One of the ways to solve the system of the linear algebraic equations (SLAE) is to use the
*Cramer's rule*
. Suppose we have the SLAE:

To solve it, one need to find such the values of the variables
x_{1},
x_{2},
x_{3}
which convert the initial SLAE to the correct identity. To show how the Cramer's rule works rewrite our initial SLAE in the matrix form:

First step of the
*Cramer's rule*,
is to test the value of the
determinant
of the SLAE matrix:

If the computed determinant doesn't equal to zero, then the initial SLAE has the single solution, which can be found by the Cramer's rule. If the computed determinant does equal to zero, then the initial SLAE may either have no solution or have the inifinity set of the solutions which cannot be found by the Cramer's rule.

Suppose, the computed determinant doesn't equal to zero:

then, by the Cramer's rule, the solution of the SLAE can be found by using the formulas:

here,
∆_{x}, ∆_{y}
and
∆_{z}
are the determinants derived from the determinant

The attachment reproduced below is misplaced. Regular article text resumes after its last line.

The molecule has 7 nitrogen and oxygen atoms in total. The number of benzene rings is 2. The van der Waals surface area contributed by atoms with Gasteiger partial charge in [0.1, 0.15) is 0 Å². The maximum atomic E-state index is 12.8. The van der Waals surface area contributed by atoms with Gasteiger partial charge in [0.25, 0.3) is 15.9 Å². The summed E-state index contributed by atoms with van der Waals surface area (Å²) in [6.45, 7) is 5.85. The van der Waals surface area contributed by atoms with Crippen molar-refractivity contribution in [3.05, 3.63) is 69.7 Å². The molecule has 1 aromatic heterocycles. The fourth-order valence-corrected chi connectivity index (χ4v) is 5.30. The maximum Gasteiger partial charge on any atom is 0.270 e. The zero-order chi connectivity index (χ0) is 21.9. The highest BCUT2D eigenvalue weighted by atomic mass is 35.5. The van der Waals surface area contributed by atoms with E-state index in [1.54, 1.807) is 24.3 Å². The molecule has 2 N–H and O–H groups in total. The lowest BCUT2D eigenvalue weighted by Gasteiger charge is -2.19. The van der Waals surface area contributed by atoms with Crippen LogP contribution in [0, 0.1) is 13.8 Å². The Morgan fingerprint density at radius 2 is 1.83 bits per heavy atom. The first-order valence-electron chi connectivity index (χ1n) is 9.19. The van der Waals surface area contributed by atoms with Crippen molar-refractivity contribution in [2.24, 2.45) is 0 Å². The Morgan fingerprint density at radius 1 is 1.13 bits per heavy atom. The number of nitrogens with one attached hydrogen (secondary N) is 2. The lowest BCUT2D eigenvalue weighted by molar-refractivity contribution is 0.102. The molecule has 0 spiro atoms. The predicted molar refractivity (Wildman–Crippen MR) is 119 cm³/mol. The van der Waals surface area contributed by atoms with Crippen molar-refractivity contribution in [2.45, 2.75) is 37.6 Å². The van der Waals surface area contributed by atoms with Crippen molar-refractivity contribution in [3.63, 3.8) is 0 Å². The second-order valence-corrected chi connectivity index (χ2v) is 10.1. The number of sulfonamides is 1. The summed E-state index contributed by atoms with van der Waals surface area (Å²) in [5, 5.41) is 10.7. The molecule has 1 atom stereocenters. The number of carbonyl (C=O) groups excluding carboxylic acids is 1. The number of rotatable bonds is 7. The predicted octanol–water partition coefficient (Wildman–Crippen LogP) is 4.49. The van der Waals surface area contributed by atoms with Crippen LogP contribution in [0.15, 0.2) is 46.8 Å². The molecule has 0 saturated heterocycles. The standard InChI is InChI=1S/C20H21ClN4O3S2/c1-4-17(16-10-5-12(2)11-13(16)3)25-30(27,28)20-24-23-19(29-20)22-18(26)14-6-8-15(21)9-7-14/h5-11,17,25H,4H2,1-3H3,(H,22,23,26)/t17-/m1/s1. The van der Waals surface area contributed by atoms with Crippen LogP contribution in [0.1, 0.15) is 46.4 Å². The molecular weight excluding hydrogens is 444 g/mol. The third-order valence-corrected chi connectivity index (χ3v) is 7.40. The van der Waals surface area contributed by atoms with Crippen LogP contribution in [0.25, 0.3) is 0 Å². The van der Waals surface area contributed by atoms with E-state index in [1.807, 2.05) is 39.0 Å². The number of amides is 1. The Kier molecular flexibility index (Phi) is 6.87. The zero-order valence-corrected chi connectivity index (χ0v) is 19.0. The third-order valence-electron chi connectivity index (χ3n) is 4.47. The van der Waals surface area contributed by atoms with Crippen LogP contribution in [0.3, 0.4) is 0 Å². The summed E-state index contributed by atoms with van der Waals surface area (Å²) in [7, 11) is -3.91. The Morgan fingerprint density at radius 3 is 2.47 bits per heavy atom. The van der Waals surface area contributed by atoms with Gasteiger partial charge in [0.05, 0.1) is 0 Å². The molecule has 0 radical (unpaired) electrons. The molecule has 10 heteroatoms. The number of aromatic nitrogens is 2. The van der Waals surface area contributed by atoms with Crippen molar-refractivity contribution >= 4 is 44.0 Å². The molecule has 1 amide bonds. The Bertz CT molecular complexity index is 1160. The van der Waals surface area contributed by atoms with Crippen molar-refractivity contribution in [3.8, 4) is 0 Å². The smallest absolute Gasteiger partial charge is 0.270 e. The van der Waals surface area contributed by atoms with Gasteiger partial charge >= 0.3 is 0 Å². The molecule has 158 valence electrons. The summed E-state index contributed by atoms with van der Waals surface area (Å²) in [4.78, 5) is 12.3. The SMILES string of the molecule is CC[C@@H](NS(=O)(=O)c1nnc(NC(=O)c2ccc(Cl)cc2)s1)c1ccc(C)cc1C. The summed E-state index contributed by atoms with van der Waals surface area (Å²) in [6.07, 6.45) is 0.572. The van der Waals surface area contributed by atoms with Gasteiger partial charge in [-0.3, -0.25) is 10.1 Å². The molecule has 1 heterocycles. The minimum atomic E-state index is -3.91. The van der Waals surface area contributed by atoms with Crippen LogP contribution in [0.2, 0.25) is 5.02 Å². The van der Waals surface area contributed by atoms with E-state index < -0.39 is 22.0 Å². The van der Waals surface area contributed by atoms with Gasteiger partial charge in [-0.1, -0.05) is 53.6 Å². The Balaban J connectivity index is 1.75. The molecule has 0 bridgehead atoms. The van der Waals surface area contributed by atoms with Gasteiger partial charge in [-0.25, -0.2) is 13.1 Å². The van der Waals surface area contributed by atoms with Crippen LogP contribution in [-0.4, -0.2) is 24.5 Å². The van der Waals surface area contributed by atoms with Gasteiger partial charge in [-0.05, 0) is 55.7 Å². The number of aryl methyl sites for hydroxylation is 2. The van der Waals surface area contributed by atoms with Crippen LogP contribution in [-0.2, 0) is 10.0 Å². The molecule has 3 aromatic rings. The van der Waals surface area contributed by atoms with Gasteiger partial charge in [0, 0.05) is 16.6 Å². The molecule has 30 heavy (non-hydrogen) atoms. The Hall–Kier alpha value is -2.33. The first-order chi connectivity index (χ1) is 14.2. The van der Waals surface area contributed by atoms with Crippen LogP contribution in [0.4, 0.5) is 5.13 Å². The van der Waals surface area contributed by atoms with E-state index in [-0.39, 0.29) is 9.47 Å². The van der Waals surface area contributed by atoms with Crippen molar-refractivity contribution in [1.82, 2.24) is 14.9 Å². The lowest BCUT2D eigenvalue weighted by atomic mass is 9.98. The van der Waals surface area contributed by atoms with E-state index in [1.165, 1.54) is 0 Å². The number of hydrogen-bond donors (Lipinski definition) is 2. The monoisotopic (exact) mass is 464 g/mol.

∆
by changing the corresponding column to the vector of the free coefficients. For example, the determinant
∆_{x}
received from the determinant
∆
by changing the first column to the vector of the free coefficients:

By using this method one can receive the determinants
∆_{y}
and
∆_{z}.
It should be noted, that the Cramer's rule is applicable to the SLAEs where the number of the equations equal to the number of the variables.

Our online calculator
*solves the SLAE by the Cramer's rule*
with step by step solution. SLAE coefficients can be not only numbers of fractions but also the parameters. To use the calculator, one need to input the SLAE and choose the SLAE's variables to find.

Solve slae by Cramer's rule

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